Automatic Exchange of Information (AIE) is the systematic, periodic transmission of bulk confidential taxpayer information by authorities of one country to the country where the taxpayer, whose information is being transmitted, is resident. The other state being the source (of the income) state. These transmissions cover various types of income, including dividends, royalties, salaries and pensions. It also covers other ‘useful’ information such as changes in the taxpayer’s residence, the sale and purchase of land and VAT refunds. This allows the tax authourity to calculate a taxpayer’s net worth and if he had the income to support any foreign purchases, evidence of which would be included in the bulk transmissions. http://www.oecd.org/ctp/exchange-of-tax-information/automaticexchangeofinformationreport.htm
AIE does not rely on a ‘request’ for information by a tax authourity . It does not rely on a treaty, although Article 26 of the OECD Model Tax Convention, now reflected in just about all tax treaties negotiated since 2009, can provide a treaty basis for AIE, if necessary. Furthermore, there is no need for the information requested to be ‘foreseeably relevant’, and so there is no litmus test to guard against ‘fishing expeditions’ by revenue authourites. Of course, I suppose that any automated ‘bulk’ transmission of information is, by its nature, a routine and periodic exercise in ‘fishing’.
Last year, the G20 gave AIE the political backing it needed when its members declared that they were now committed to leading by example in the practice of automatic exchange. The existing, globally agreed standard accepted by all 120 members of the reconstituted OECD Global Forum (GF) http://www.oecd.org/tax/transparency/, that is, information exchange ‘on request’, was afforded only a passing reference. Full text of G20 Leaders Declaration here , para. 48 in particular :http://www.telegraph.co.uk/finance/g20-summit/9343250/G20-Summit-communique-full-text.html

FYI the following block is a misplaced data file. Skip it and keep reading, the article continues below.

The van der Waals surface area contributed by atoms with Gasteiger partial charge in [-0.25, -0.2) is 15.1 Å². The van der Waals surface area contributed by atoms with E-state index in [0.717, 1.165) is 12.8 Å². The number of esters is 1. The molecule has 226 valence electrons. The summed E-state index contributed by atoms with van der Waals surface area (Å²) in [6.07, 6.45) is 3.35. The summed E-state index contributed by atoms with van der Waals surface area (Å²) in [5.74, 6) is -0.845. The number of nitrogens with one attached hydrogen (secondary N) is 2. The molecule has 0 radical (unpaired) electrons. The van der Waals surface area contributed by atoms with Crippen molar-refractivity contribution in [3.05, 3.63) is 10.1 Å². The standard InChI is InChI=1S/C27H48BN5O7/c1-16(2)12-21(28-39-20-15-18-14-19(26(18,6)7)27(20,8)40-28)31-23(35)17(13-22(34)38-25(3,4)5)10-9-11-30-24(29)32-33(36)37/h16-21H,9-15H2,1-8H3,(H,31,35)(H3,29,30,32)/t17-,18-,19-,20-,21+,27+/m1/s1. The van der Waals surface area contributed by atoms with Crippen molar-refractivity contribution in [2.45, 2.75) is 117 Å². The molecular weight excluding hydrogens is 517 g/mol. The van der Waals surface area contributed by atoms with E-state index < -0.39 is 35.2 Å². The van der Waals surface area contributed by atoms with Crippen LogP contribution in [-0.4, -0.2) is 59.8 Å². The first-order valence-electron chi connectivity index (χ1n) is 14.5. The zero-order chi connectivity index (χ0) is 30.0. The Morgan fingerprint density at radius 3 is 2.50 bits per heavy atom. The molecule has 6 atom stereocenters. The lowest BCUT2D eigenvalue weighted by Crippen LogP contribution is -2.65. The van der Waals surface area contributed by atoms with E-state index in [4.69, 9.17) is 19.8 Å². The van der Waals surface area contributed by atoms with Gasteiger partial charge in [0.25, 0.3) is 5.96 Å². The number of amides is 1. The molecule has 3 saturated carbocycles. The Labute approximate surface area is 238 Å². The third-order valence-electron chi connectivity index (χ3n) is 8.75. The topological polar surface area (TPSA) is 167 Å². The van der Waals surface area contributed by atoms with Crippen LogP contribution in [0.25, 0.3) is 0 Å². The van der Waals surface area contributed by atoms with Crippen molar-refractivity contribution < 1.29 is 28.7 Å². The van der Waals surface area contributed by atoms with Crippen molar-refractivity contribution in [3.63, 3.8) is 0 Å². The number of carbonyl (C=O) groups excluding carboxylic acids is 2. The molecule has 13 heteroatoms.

Denmark, part of the Nordic Council, whose programme of tax information exchange agreement(TIEA) negotiation has been the most robust over the past 5 years; and it has the highest number of AIEs. It routinely transmits ‘bulk’ confidential taxpayer information to 70 countries. It has been reported that, in a 12-month period, Australia, Belgium, Canada, France, Spain, Sweden, the UK and the US have together exchanged 100,000,000 taxpayer records.http://www.internationaltaxreview.com/Article/3068978/OECD-gives-guidance-on-automatic-information-exchange-and-confidentiality.html
The OECD is scheduled to provide a follow up report on AIE expansion through subscription to its Multilateral Convention on Mutual Administrative Assistance in Tax Matters to the G20 next month. It asserts however, that it does not expect the political endorsement of AIE will signal a new standard on the exchange. See full text of Convention here:http://www.oecd-ilibrary.org/taxation/the-multilateral-convention-on-mutual-administrative-assistance-in-tax-matters_9789264115606-en
The OECD also however, recognises that AIE is currently the practice of many OECD and non-OECD countries and has also expressed the hope that more countries would move in this direction.